Restraint Cracking

Restraint cracking is usually associated with small welds made on thick metal sections. This form of cracking occurs in the weld bead and it is caused in part by the solidification and cooling pattern of the weld. Because the parent, or base, metal is much cooler than the weld metal, solidification progresses from the fusion line inward. For this reason the center of the weld is at a higher temperature than the remainder of the weld while it cools.

The mechanism of restraint cracking can be illustrated by again resorting to an imaginary situation, as seen in Fig. 13-2. Cross sections through an imaginary weld are indicated. For simplicity, a square butt joint is shown. Above each joint a small graph indicates the distribution of the temperature across the joint.

Shown on the graph are the solidification temperature and the strengthening temperature of the weld metal. Actually, there is no fixed strengthening temperature, although each metal does have a temperature range below which it attains a reasonable amount of strength and above which it is very weak when slowly cooled.

in Fig. 13-2A, the weld metal has just solidified and, as can be seen in the graph above the weld, the temperature drops off very rapidly at the fusion line because of the chilling effect of the heavy plate. In Fig, 13-2B, C, D and E, the temperature is assumed to have

Restraint Cracking

Fig. 13-2. Mechanism of restraint cracking. A, Temperature distribution across butt joint just after all of the metal has solidified; B. Assumed shrinkage of weld metal if separated from wall after the weld has cooled to temperature shown; C, Weld metal must be pulled to rejoin base metai, thereby setting up tensile stresses; D. Weaker meta! in center of weld will crack as a result of the tensile stresses; E. Thicker weld joint may yield instead of cracking.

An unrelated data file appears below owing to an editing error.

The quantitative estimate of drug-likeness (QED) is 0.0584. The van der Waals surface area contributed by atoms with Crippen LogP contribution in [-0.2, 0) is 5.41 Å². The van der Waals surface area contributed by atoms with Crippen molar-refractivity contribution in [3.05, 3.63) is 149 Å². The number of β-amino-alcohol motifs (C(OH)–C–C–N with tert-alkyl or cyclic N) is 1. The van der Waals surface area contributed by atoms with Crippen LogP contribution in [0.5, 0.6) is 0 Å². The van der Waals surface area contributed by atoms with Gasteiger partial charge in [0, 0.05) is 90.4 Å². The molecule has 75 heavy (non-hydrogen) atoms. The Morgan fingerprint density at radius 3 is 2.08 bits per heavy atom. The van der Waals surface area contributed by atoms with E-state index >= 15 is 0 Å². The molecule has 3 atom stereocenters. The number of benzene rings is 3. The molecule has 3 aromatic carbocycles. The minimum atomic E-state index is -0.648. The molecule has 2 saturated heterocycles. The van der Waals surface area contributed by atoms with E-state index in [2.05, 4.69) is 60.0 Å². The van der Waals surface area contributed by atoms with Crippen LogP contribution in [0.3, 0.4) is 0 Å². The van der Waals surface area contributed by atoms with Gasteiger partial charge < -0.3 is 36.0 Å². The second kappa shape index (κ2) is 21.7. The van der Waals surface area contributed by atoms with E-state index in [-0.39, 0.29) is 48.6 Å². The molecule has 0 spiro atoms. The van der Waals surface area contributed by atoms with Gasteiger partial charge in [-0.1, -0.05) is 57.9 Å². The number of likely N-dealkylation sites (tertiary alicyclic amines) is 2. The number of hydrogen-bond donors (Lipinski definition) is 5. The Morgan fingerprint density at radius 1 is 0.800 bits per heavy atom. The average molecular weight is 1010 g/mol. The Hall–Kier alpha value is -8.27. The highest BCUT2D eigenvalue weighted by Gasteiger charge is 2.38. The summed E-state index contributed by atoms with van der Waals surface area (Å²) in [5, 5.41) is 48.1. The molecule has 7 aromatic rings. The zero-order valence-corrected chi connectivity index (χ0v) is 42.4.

dropped an equal amount; i. e., they represent the same instant during the cooling cycle.

For a moment, let it be assumed again that the weld metal could be separated from the sides of the weld as it cools from the solidifica­tion temperature shown in Fig. 13-2A to the temperature shown in the other diagrams. In this case the weld metal would separate completely from the sides because it would have to shrink as it cools, as shown in Fig, 13-2B.

In order to attach the weld metal to the sides while at this temperature, it would be necessary to pull on the weld in order to stretch it as shown in Fig. 13-2C. When this is done, the weld metal is in tension and tensile stresses exist within it.

Most of the weld metal is strong enough at this temperature to resist the tensile stresses; however, as shown in Fig. 13-2D, the metal in the center of the weld, which is at the highest temperature, is still very weak. The weak metal in the center will crack when subjected to internal stresses. Of course, the weld metal does not actually separate from the wall, but in shrinking as it cools, stresses are set up within the metal that can cause the weaker metal in the center of the weld to crack.

As the weld shrinks upon cooling it must deform if it remains attached to the sides of the weld. The amount of deformation that can take place before cracking occurs depends upon the amount of metal that is available. A thick weld, having a larger volume of metal, will accommodate more deformation without cracking than will a thin weld. Therefore, as shown in Fig. 13-2E, a heavy weld is less likely to crack than a small weld, when they are on thick metal sections.

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